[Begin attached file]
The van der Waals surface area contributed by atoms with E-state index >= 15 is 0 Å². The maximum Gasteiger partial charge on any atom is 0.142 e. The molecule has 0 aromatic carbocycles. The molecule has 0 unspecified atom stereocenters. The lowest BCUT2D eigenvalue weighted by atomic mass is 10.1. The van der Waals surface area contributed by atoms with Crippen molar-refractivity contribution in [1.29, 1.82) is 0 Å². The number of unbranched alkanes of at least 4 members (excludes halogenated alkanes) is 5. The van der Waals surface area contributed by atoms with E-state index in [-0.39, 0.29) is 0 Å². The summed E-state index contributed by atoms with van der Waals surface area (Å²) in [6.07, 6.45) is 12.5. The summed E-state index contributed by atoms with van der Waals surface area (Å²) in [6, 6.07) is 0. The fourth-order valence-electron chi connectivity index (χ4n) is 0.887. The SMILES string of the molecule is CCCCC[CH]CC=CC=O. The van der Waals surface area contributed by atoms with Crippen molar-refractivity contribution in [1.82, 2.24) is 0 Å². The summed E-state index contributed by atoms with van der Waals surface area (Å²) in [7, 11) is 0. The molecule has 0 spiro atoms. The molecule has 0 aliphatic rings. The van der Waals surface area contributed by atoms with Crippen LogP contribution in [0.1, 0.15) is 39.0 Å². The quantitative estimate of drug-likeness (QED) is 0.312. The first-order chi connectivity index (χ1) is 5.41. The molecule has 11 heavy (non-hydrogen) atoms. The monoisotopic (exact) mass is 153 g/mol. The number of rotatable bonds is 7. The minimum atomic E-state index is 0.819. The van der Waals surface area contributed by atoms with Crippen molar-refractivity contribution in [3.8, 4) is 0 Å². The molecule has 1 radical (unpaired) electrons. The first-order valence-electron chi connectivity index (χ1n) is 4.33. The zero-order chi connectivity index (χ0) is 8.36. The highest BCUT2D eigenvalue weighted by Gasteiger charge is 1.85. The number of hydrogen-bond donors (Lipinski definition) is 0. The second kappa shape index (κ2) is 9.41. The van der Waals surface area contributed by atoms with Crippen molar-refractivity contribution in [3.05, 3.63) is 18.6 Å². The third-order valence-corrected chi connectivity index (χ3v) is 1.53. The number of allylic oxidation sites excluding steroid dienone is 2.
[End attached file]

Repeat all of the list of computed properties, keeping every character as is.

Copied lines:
The van der Waals surface area contributed by atoms with E-state index >= 15 is 0 Å². The maximum Gasteiger partial charge on any atom is 0.142 e. The molecule has 0 aromatic carbocycles. The molecule has 0 unspecified atom stereocenters. The lowest BCUT2D eigenvalue weighted by atomic mass is 10.1. The van der Waals surface area contributed by atoms with Crippen molar-refractivity contribution in [1.29, 1.82) is 0 Å². The number of unbranched alkanes of at least 4 members (excludes halogenated alkanes) is 5. The van der Waals surface area contributed by atoms with E-state index in [-0.39, 0.29) is 0 Å². The summed E-state index contributed by atoms with van der Waals surface area (Å²) in [6.07, 6.45) is 12.5. The summed E-state index contributed by atoms with van der Waals surface area (Å²) in [6, 6.07) is 0. The fourth-order valence-electron chi connectivity index (χ4n) is 0.887. The SMILES string of the molecule is CCCCC[CH]CC=CC=O. The van der Waals surface area contributed by atoms with Crippen molar-refractivity contribution in [1.82, 2.24) is 0 Å². The summed E-state index contributed by atoms with van der Waals surface area (Å²) in [7, 11) is 0. The molecule has 0 spiro atoms. The molecule has 0 aliphatic rings. The van der Waals surface area contributed by atoms with Crippen LogP contribution in [0.1, 0.15) is 39.0 Å². The quantitative estimate of drug-likeness (QED) is 0.312. The first-order chi connectivity index (χ1) is 5.41. The molecule has 11 heavy (non-hydrogen) atoms. The monoisotopic (exact) mass is 153 g/mol. The number of rotatable bonds is 7. The minimum atomic E-state index is 0.819. The van der Waals surface area contributed by atoms with Crippen molar-refractivity contribution in [3.8, 4) is 0 Å². The molecule has 1 radical (unpaired) electrons. The first-order valence-electron chi connectivity index (χ1n) is 4.33. The zero-order chi connectivity index (χ0) is 8.36. The highest BCUT2D eigenvalue weighted by Gasteiger charge is 1.85. The number of hydrogen-bond donors (Lipinski definition) is 0. The second kappa shape index (κ2) is 9.41. The van der Waals surface area contributed by atoms with Crippen molar-refractivity contribution in [3.05, 3.63) is 18.6 Å². The third-order valence-corrected chi connectivity index (χ3v) is 1.53. The number of allylic oxidation sites excluding steroid dienone is 2.